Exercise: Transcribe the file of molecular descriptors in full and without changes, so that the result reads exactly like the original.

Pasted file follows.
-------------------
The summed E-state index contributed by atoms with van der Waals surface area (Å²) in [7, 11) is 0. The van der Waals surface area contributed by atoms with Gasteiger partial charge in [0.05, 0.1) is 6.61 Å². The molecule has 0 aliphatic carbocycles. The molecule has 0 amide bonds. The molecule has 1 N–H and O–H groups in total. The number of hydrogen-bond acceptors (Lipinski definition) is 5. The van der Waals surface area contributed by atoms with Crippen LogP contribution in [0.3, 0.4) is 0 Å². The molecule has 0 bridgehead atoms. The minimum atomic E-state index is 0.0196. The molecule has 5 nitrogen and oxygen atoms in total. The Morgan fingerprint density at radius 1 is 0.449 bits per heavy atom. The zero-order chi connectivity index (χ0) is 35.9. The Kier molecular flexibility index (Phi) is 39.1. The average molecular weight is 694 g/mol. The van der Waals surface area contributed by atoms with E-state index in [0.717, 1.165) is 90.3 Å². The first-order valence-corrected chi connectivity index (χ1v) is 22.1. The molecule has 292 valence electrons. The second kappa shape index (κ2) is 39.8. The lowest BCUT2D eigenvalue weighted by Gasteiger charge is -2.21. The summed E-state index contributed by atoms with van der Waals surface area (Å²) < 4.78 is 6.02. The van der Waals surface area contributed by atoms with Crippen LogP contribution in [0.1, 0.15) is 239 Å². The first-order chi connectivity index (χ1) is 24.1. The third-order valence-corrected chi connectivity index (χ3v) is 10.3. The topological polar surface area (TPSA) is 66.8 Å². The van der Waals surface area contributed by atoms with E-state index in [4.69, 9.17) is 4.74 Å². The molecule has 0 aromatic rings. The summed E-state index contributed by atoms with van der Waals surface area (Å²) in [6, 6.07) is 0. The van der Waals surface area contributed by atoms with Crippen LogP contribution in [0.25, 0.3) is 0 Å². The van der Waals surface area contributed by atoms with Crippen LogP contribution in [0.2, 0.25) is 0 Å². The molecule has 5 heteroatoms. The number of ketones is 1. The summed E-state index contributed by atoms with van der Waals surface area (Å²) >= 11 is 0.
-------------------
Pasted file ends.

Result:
The summed E-state index contributed by atoms with van der Waals surface area (Å²) in [7, 11) is 0. The van der Waals surface area contributed by atoms with Gasteiger partial charge in [0.05, 0.1) is 6.61 Å². The molecule has 0 aliphatic carbocycles. The molecule has 0 amide bonds. The molecule has 1 N–H and O–H groups in total. The number of hydrogen-bond acceptors (Lipinski definition) is 5. The van der Waals surface area contributed by atoms with Crippen LogP contribution in [0.3, 0.4) is 0 Å². The molecule has 0 bridgehead atoms. The minimum atomic E-state index is 0.0196. The molecule has 5 nitrogen and oxygen atoms in total. The Morgan fingerprint density at radius 1 is 0.449 bits per heavy atom. The zero-order chi connectivity index (χ0) is 35.9. The Kier molecular flexibility index (Phi) is 39.1. The average molecular weight is 694 g/mol. The van der Waals surface area contributed by atoms with E-state index in [0.717, 1.165) is 90.3 Å². The first-order valence-corrected chi connectivity index (χ1v) is 22.1. The molecule has 292 valence electrons. The second kappa shape index (κ2) is 39.8. The lowest BCUT2D eigenvalue weighted by Gasteiger charge is -2.21. The summed E-state index contributed by atoms with van der Waals surface area (Å²) < 4.78 is 6.02. The van der Waals surface area contributed by atoms with Crippen LogP contribution in [0.1, 0.15) is 239 Å². The first-order chi connectivity index (χ1) is 24.1. The third-order valence-corrected chi connectivity index (χ3v) is 10.3. The topological polar surface area (TPSA) is 66.8 Å². The van der Waals surface area contributed by atoms with E-state index in [4.69, 9.17) is 4.74 Å². The molecule has 0 aromatic rings. The summed E-state index contributed by atoms with van der Waals surface area (Å²) in [6, 6.07) is 0. The van der Waals surface area contributed by atoms with Crippen LogP contribution in [0.25, 0.3) is 0 Å². The van der Waals surface area contributed by atoms with Crippen LogP contribution in [0.2, 0.25) is 0 Å². The molecule has 5 heteroatoms. The number of ketones is 1. The summed E-state index contributed by atoms with van der Waals surface area (Å²) >= 11 is 0.